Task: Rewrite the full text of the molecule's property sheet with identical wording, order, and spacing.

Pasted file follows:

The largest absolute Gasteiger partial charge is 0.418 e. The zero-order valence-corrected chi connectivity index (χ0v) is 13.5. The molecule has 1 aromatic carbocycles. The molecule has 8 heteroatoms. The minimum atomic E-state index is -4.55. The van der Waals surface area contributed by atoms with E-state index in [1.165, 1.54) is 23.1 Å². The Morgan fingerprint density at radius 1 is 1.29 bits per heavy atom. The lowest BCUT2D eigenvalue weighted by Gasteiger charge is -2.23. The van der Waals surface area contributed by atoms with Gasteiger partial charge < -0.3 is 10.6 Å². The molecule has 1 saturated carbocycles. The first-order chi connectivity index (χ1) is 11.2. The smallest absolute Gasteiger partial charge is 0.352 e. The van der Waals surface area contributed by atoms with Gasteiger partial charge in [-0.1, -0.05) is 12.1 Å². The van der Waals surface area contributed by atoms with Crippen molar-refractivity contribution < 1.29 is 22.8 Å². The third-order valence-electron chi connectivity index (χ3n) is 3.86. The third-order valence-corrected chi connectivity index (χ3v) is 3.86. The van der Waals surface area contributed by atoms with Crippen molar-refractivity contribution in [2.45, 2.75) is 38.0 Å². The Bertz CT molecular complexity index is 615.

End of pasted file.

The largest absolute Gasteiger partial charge is 0.418 e. The zero-order valence-corrected chi connectivity index (χ0v) is 13.5. The molecule has 1 aromatic carbocycles. The molecule has 8 heteroatoms. The minimum atomic E-state index is -4.55. The van der Waals surface area contributed by atoms with E-state index in [1.165, 1.54) is 23.1 Å². The Morgan fingerprint density at radius 1 is 1.29 bits per heavy atom. The lowest BCUT2D eigenvalue weighted by Gasteiger charge is -2.23. The van der Waals surface area contributed by atoms with Gasteiger partial charge < -0.3 is 10.6 Å². The molecule has 1 saturated carbocycles. The first-order chi connectivity index (χ1) is 11.2. The smallest absolute Gasteiger partial charge is 0.352 e. The van der Waals surface area contributed by atoms with Gasteiger partial charge in [-0.1, -0.05) is 12.1 Å². The van der Waals surface area contributed by atoms with Crippen molar-refractivity contribution < 1.29 is 22.8 Å². The third-order valence-electron chi connectivity index (χ3n) is 3.86. The third-order valence-corrected chi connectivity index (χ3v) is 3.86. The van der Waals surface area contributed by atoms with Crippen molar-refractivity contribution in [2.45, 2.75) is 38.0 Å². The Bertz CT molecular complexity index is 615.